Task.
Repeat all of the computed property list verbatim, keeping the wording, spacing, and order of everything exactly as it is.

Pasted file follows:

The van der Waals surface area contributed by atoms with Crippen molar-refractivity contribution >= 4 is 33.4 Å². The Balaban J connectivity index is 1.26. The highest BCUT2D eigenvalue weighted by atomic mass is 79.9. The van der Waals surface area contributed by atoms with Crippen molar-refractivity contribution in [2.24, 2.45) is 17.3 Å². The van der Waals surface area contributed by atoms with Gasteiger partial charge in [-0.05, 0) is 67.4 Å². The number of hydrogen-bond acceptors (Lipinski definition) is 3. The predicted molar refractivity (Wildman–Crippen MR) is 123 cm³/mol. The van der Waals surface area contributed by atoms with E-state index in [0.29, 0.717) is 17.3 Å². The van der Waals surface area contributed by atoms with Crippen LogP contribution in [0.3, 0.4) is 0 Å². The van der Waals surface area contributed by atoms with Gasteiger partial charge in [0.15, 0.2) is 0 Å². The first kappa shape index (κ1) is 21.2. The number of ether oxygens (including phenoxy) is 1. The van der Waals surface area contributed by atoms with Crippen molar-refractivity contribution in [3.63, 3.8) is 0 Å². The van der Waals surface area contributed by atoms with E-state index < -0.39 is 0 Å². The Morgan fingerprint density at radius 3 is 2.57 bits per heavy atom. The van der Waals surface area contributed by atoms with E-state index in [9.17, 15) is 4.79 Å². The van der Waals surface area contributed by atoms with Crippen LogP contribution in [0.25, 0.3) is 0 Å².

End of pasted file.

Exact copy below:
The van der Waals surface area contributed by atoms with Crippen molar-refractivity contribution >= 4 is 33.4 Å². The Balaban J connectivity index is 1.26. The highest BCUT2D eigenvalue weighted by atomic mass is 79.9. The van der Waals surface area contributed by atoms with Crippen molar-refractivity contribution in [2.24, 2.45) is 17.3 Å². The van der Waals surface area contributed by atoms with Gasteiger partial charge in [-0.05, 0) is 67.4 Å². The number of hydrogen-bond acceptors (Lipinski definition) is 3. The predicted molar refractivity (Wildman–Crippen MR) is 123 cm³/mol. The van der Waals surface area contributed by atoms with E-state index in [0.29, 0.717) is 17.3 Å². The van der Waals surface area contributed by atoms with Crippen LogP contribution in [0.3, 0.4) is 0 Å². The van der Waals surface area contributed by atoms with Gasteiger partial charge in [0.15, 0.2) is 0 Å². The first kappa shape index (κ1) is 21.2. The number of ether oxygens (including phenoxy) is 1. The van der Waals surface area contributed by atoms with Crippen molar-refractivity contribution in [3.63, 3.8) is 0 Å². The van der Waals surface area contributed by atoms with E-state index < -0.39 is 0 Å². The Morgan fingerprint density at radius 3 is 2.57 bits per heavy atom. The van der Waals surface area contributed by atoms with E-state index in [9.17, 15) is 4.79 Å². The van der Waals surface area contributed by atoms with Crippen LogP contribution in [0.25, 0.3) is 0 Å².